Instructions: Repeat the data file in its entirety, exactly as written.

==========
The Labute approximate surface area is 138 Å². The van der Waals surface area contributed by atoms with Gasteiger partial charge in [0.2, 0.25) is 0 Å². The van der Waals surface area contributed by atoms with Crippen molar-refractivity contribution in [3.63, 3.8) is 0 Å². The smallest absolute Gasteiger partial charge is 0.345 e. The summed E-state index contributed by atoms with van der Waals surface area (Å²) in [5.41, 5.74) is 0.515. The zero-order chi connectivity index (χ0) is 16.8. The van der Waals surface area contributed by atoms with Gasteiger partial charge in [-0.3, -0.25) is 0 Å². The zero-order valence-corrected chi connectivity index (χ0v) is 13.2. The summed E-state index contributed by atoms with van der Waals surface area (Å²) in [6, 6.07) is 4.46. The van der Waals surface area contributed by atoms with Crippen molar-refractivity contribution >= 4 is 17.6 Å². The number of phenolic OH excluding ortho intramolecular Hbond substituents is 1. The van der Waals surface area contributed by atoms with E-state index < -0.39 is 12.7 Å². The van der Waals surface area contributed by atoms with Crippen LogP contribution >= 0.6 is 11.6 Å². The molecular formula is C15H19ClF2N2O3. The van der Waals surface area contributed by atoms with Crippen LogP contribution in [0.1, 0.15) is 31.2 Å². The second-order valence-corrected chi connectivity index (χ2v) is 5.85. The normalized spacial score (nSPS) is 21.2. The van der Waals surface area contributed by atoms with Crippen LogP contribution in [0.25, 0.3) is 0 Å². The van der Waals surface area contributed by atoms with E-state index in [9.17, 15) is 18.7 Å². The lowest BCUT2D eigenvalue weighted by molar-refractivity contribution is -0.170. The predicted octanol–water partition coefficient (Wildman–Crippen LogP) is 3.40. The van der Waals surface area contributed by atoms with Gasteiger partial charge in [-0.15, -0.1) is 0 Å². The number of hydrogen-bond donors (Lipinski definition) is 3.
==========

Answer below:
The Labute approximate surface area is 138 Å². The van der Waals surface area contributed by atoms with Gasteiger partial charge in [0.2, 0.25) is 0 Å². The van der Waals surface area contributed by atoms with Crippen molar-refractivity contribution in [3.63, 3.8) is 0 Å². The smallest absolute Gasteiger partial charge is 0.345 e. The summed E-state index contributed by atoms with van der Waals surface area (Å²) in [5.41, 5.74) is 0.515. The zero-order chi connectivity index (χ0) is 16.8. The van der Waals surface area contributed by atoms with Gasteiger partial charge in [-0.3, -0.25) is 0 Å². The zero-order valence-corrected chi connectivity index (χ0v) is 13.2. The summed E-state index contributed by atoms with van der Waals surface area (Å²) in [6, 6.07) is 4.46. The van der Waals surface area contributed by atoms with Crippen molar-refractivity contribution >= 4 is 17.6 Å². The number of phenolic OH excluding ortho intramolecular Hbond substituents is 1. The van der Waals surface area contributed by atoms with E-state index < -0.39 is 12.7 Å². The van der Waals surface area contributed by atoms with Crippen LogP contribution >= 0.6 is 11.6 Å². The molecular formula is C15H19ClF2N2O3. The van der Waals surface area contributed by atoms with Crippen LogP contribution in [0.1, 0.15) is 31.2 Å². The second-order valence-corrected chi connectivity index (χ2v) is 5.85. The normalized spacial score (nSPS) is 21.2. The van der Waals surface area contributed by atoms with Crippen LogP contribution in [0.25, 0.3) is 0 Å². The van der Waals surface area contributed by atoms with E-state index in [9.17, 15) is 18.7 Å². The lowest BCUT2D eigenvalue weighted by molar-refractivity contribution is -0.170. The predicted octanol–water partition coefficient (Wildman–Crippen LogP) is 3.40. The van der Waals surface area contributed by atoms with Gasteiger partial charge in [-0.15, -0.1) is 0 Å². The number of hydrogen-bond donors (Lipinski definition) is 3.